Saturday, April 08, 2006

Happy Birthday, Seymour Hersh

Today in History - April 8 (by the Associated Press)

Investigative reporter Seymour Hersh is 69.

Still going superman-strong, Hersh has got a doozy of a story that just went up at the New Yorker today, THE IRAN PLANS: Would President Bush go to war to stop Tehran from getting the bomb?:

One of the military’s initial option plans, as presented to the White House by the Pentagon this winter, calls for the use of a bunker-buster tactical nuclear weapon, such as the B61-11, against underground nuclear sites. One target is Iran’s main centrifuge plant, at Natanz, nearly two hundred miles south of Tehran. Natanz, which is no longer under I.A.E.A. safeguards, reportedly has underground floor space to hold fifty thousand centrifuges, and laboratories and workspaces buried approximately seventy-five feet beneath the surface. That number of centrifuges could provide enough enriched uranium for about twenty nuclear warheads a year. (Iran has acknowledged that it initially kept the existence of its enrichment program hidden from I.A.E.A. inspectors, but claims that none of its current activity is barred by the Non-Proliferation Treaty.) The elimination of Natanz would be a major setback for Iran’s nuclear ambitions, but the conventional weapons in the American arsenal could not insure the destruction of facilities under seventy-five feet of earth and rock, especially if they are reinforced with concrete.


The attention given to the nuclear option has created serious misgivings inside the offices of the Joint Chiefs of Staff, he added, and some officers have talked about resigning. Late this winter, the Joint Chiefs of Staff sought to remove the nuclear option from the evolving war plans for Iran—without success, the former intelligence official said. “The White House said, ‘Why are you challenging this? The option came from you.’”

Again...I'd like to link to Larisa Alexandrovna's story of the year, Outed CIA officer was working on Iran, intelligence sources say, which has still been ignored by America's mainstream press.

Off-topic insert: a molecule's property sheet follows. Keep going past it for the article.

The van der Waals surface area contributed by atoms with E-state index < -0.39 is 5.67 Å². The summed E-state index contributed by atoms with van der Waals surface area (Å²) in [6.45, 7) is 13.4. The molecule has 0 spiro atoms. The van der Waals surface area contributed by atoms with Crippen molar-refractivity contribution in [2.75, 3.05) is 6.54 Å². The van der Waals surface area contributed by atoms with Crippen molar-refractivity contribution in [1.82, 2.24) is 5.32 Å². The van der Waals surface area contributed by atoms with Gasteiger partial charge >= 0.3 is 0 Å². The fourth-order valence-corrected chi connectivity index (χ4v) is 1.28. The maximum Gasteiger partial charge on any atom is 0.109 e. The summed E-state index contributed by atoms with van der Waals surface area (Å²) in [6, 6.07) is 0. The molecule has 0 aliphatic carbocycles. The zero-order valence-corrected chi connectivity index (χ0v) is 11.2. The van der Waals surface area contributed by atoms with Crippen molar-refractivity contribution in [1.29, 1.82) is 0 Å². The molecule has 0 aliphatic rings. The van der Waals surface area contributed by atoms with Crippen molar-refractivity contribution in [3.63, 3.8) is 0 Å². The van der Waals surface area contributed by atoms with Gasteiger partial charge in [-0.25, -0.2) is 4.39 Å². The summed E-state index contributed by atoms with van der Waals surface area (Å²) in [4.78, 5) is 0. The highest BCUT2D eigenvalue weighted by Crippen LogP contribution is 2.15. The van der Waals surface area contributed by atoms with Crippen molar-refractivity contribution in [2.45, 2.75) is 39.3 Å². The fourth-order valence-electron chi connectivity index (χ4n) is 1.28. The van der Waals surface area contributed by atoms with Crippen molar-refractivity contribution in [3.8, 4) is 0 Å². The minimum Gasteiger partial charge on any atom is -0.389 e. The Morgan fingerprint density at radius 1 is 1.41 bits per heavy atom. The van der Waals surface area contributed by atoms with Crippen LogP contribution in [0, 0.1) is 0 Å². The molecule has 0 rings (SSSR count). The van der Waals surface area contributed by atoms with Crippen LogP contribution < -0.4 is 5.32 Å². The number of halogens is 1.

British journalist Mick Smith (or Michael Smith) from the Sunday Times, the one who broke the Downing Street Memo story, is one journalist who did note Larisa's story at his Times Online blog:

We were the first mainstream newspaper to confirm the story. But it was actually broken by a US internet newspaper known as Raw Story, an extraordinarily good website which combines links to the best of other media around the world with its own scoops. Raw Story has persistently led the way on Plamegate, breaking story after story that the US mainstream media have subsequently been forced to follow up. Now Larisa Alexandrovna, the Raw Story reporter who has taken the lead on most of these stories, has come up with what appears to be an extremely interesting new line.


If this Raw Story exclusive is as accurate as its predecessors, Plamegate will have been the trigger to something far more damaging than even some of the administration’s most vociferous critics believed.

Speaking of Smith, he's got a huge one himself today, Niger embassy forged documents used as basis for Iraq war, paper to report :

According to NATO sources who spoke to the SUNDAY TIMES, the investigation has evidence that Niger's consul and its ambassador's personal assistant faked a contract to show Saddam Hussein had bought uranium ore from the impoverished west African country.

The documents, which emerged in 2002, were used in a State Department fact sheet on Iraq's weapons programme to build the case for war. They were denounced as forgeries by the International Atomic Energy Agency (IAEA) shortly before the 2003 invasion.

According to the SUNDAY TIMES' sources, an official investigation believes Niger's Adam Maiga Zakariaou, the consul, and Laura Montini, the ambassador's personal assistant, known as La Signora, forged the papers for money.

The link to Smith's full article, 'Forgers' of key Iraq war contract named, is here.

Also Times attacking Hersh?


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